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Whatever happened to Diet Coke hunk Lucky Vanous?

Lucky Vanous
Lucky Vanous was one of PEOPLE's Most Beautiful in 1994. Left: As a model in his bare-chested days; right: At a promotional lunch for Diet Coke in L.A.  

By Megan Kaplan

(PEOPLE) -- When Lucky Vanous took his shirt off and sent an office full of women into a swoon in 1994, he thought he was just hawking Diet Coke on TV. He had no idea he was sparking a social phenomenon.

But along with becoming one of PEOPLE's 50 Most Beautiful in 1994, Vanous also graced the cover of Psychology Today, for an article titled "The Beefcaking of America." "We've started to accept men as objects of desire (and) this is making some guys nervous," the magazine's then-editor, Hara Estroff Maranom, told USA Today at the time.

There's more to Vanous than just beef, however. "I'm more introverted than you might think," says the actor, now 41. "I thought taking off my shirt and stuff was kind of cheesy."

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After the Diet Coke commercial craze, the 6-foot-2 Vanous, who was raised in Lincoln, Nebraska, released a workout video, and then decided to try his hand at acting. The former Elite model and veteran of the Army's anti-terrorist and anti-guerrilla Black Beret Rangers, who had been pursuing a degree in political science at New York's Fordham University, gave up the textbooks and began training with drama coach Alan Savage.

"I made the decision I would take a year off for coaching and classes," Vanous told Entertainment Weekly in April 1997. "I figured it would be very difficult to bridge the gap to legitimacy coming from product land."

Making the transition

It was. Though Vanous got some roles -- he appeared as a construction worker on "Pacific Palisades," Aaron Spelling's short-lived 1997 series, and as a paramedic on a 1998 episode of "Will & Grace" -- he didn't reach the level of notoriety he enjoyed as everyone's favorite soda-swigging shirtless construction worker.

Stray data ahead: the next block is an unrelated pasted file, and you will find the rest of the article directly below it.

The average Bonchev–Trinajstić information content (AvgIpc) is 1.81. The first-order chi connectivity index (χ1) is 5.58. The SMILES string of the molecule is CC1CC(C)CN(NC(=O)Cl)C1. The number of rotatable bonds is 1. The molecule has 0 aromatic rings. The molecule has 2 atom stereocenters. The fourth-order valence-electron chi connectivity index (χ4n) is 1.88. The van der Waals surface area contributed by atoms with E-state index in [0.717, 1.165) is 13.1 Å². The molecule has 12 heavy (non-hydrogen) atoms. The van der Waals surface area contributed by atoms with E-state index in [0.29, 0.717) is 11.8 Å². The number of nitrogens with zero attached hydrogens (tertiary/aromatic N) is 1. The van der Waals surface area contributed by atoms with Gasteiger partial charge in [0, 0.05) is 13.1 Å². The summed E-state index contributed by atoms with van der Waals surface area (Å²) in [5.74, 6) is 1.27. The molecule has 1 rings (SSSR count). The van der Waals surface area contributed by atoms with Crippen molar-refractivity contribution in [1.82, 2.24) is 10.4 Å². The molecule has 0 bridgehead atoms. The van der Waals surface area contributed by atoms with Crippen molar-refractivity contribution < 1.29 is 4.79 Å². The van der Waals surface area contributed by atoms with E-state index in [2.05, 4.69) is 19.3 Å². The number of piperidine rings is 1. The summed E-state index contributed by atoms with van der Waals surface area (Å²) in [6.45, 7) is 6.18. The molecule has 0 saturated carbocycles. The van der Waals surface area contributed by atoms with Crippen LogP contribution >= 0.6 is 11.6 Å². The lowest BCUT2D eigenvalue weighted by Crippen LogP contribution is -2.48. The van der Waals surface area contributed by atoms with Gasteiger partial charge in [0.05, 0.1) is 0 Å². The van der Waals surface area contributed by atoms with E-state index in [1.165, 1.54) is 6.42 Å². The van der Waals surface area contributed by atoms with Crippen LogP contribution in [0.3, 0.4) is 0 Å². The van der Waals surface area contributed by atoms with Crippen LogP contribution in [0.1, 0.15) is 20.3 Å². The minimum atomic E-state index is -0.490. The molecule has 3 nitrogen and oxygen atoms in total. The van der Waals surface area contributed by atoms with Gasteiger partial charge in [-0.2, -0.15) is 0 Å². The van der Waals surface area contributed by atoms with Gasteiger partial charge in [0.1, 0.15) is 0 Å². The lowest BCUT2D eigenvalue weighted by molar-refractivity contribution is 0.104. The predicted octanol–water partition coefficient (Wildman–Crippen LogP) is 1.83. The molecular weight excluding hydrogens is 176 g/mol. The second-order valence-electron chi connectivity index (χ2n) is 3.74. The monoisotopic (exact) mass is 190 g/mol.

Eventually Vanous landed a lead role in an action television series, "18 Wheels of Justice," which aired on TNN. In it he played a former federal agent forced to enter the witness protection plan to escape the mob, whose new vocation is truck driving. But the show died quickly, and his physique still seemed to be the main attraction. "He looks good in those jeans, let's just put it that way," Heidi Grotsky, a makeup artist on the show, told PEOPLE last November.

Meanwhile, Vanous faced challenges in his personal life as well. His seven-year marriage to model Kristen Noel ended in 1996. After the breakup, Vanous relocated to L.A. "It was so difficult coming out here after my divorce, and dating," says Vanous, who came to Hollywood hopes of furthering his acting career. "Bottom line is, I'm looking for work." There are two potential TV pilots for which Vanous is crossing his fingers, and he's considering returning to TV commercials.

He's also back in the dating game, and would like to remarry. "I'm one of those guys who needs a good woman in his life," Vanous says. And that's not all. "I want kids so bad, it's a problem," he says.

While he searches for love and livelihood, he has his pets -- a parrot, a dog and the real object of his affection: Gypsy, his 5-year-old Clydesdale horse. "I've always loved horses," he says.

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